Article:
25. Don't be surprised if there are weeks that you can't wait to get to your next session, to connect with your therapist and report what has happened and other weeks when you don't really want to go and face the emotions involved. While that may be tough for you, it is not necessarily a bad sign to your therapist.
  26. Don't be surprised if you start feeling a real connection with your therapist over time, sort of like having a really good friend.
  27. You might even be kind of glad that your therapist knows your whole story (perhaps the only person in the world who truly does) and you are somewhat happy that when you are done with therapy, you can leave it all behind you in the office.

Going for therapy can be an intimidating and anxiety-producing process. It can also be one of the most beneficial things you can do for your own mental health, for your marriage or for the stability and health of your family. 


Remember to follow these rules:

  • Be honest at all times. Your therapist will always want what is best for you and will be unable to give you the best possible guidance if part of the story is missing.
  • You know you better than anyone else does, so if something doesn't sound right for you and your life, take some time to think it over and discuss it further in therapy before you make any major changes.
  • If you are going as a couple or a family to sessions and you have the feeling that you would like to have (or need) one on one sessions with your therapist, ask if that is possible. If the therapist is uncomfortable with it, they can refer you to someone else for individual counseling.
  • If you don't understand something that is going on in therapy, stop the therapist and ask them to explain.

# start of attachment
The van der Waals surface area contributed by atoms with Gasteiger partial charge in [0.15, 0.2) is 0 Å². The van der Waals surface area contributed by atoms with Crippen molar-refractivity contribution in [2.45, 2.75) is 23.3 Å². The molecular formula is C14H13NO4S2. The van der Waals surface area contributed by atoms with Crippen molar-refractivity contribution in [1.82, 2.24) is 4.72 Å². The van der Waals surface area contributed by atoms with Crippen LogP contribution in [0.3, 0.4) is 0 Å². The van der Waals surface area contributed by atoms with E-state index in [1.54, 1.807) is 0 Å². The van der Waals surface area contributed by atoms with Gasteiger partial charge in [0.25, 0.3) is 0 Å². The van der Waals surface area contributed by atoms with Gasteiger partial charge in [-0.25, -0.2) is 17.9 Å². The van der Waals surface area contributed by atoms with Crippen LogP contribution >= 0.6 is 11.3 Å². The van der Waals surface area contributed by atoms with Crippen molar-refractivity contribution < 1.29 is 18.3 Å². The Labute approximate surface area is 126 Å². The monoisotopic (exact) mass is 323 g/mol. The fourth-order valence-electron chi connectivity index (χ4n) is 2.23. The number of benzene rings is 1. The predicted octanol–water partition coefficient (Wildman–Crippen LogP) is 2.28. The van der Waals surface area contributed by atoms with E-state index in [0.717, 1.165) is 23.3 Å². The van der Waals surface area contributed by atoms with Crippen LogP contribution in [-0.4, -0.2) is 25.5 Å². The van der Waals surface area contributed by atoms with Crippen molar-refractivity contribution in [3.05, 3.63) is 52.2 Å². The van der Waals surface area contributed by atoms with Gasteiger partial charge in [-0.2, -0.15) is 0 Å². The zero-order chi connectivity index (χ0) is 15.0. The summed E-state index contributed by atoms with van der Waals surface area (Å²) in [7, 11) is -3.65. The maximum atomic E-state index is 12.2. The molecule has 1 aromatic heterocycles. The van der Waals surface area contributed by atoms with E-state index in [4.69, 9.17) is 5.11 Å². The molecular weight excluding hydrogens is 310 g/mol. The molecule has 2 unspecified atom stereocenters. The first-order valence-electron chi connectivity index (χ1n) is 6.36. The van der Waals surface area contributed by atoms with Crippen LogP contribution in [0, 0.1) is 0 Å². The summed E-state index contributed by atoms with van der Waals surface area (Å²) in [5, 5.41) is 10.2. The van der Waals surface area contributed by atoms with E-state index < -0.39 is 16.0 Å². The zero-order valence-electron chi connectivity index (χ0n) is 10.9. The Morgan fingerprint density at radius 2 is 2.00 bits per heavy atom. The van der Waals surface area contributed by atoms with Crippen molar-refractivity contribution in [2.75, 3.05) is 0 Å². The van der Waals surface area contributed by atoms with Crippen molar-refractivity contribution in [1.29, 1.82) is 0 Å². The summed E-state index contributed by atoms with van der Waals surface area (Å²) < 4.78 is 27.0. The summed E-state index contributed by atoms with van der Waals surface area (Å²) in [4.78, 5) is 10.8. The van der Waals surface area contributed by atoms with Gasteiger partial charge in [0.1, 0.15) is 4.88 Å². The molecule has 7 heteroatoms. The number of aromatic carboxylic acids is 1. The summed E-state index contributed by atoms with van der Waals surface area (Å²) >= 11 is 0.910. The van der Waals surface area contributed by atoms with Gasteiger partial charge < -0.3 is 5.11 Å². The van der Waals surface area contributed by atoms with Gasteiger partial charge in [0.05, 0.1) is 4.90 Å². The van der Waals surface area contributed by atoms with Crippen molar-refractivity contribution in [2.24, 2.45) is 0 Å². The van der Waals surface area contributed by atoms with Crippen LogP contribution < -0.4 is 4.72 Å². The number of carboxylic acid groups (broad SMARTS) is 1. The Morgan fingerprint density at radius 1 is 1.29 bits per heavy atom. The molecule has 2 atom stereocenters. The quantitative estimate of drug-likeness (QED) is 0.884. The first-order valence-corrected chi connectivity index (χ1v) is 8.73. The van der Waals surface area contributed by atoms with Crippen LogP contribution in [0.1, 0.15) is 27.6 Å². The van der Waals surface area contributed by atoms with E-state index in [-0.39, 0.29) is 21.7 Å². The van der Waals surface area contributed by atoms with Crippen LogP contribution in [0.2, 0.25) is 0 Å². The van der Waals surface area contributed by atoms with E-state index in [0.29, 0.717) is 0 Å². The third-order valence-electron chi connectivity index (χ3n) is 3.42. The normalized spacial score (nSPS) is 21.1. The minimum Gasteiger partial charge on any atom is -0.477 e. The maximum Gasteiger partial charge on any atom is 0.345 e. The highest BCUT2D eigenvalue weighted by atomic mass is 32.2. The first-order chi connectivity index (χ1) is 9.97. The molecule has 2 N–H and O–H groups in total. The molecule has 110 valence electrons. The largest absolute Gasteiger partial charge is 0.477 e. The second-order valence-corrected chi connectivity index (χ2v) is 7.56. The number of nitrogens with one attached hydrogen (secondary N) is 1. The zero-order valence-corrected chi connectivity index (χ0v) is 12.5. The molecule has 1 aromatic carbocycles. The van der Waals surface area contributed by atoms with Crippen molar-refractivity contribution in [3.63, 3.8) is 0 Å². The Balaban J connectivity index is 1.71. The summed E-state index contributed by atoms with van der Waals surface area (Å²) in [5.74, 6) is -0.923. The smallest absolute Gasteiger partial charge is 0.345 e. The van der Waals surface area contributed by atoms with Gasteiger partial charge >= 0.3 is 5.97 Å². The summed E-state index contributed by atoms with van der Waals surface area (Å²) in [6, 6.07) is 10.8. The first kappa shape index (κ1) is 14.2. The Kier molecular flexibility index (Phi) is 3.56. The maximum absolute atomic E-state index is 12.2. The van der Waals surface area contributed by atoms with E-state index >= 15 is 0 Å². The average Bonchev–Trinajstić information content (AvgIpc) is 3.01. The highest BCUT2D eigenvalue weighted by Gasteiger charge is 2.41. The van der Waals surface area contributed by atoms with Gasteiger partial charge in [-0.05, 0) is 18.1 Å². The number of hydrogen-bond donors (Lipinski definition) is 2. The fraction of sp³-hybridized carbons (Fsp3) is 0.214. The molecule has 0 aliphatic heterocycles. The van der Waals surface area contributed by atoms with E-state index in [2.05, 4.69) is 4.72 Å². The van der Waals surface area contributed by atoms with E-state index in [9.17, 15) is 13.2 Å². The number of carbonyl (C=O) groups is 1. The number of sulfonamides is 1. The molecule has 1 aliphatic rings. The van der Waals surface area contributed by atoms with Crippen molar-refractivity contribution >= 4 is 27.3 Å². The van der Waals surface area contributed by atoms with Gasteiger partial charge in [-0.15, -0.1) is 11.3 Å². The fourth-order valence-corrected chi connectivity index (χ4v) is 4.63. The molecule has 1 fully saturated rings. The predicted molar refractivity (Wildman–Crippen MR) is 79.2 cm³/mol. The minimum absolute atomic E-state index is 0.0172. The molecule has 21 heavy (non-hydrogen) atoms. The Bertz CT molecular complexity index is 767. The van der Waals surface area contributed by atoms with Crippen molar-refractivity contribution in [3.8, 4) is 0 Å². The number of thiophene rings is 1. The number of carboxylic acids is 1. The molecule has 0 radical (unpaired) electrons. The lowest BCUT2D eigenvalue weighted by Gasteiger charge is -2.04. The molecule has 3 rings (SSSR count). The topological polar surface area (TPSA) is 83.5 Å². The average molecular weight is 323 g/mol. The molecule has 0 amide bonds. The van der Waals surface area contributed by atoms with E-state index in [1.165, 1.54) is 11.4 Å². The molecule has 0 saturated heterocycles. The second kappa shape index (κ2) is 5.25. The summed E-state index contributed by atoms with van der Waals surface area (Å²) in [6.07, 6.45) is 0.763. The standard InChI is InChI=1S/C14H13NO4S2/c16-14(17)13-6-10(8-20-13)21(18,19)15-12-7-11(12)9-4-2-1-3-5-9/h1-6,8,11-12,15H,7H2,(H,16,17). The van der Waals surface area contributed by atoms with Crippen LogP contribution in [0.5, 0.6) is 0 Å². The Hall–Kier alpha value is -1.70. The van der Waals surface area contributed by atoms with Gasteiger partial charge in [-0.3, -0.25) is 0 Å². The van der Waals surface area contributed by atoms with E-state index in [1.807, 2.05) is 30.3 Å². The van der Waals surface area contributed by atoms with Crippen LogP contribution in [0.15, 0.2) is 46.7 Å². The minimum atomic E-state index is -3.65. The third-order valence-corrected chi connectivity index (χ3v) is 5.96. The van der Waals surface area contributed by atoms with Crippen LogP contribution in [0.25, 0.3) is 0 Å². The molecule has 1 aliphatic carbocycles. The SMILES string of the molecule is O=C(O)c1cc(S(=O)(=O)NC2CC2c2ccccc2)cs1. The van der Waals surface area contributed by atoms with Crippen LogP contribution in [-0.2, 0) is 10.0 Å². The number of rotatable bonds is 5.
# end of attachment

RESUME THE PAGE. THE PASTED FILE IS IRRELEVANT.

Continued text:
• Let your therapist know if things seem to be bogging down and you do not feel like you are getting what you need.
  • If something changes in your life and you are either ready to end therapy or need to take a break, do not be afraid to bring it up.
  • Don't be afraid to refer family members or friends to a therapist who has helped you and you trust.

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There are many online tools that are available to help you find a good therapist in your area. Psychology Today has a good list. The Association of Christian Counselors has a good list, as well as, The American Association of Marriage and Family Therapists.

You can also call the 800 number for your insurance company and they will supply you with the names and numbers of therapists in your area who are preferred providers in your plan.


David McFadden is a couple's counselor and relationship coach at davidanddebbiemcfadden.com. His marriage advice has appeared on YourTango.com, Marriage.com, HuffingtonPost.com, and Better Life Magazine. To learn more about how to improve your marriage and fall back in love again, please visit David online today.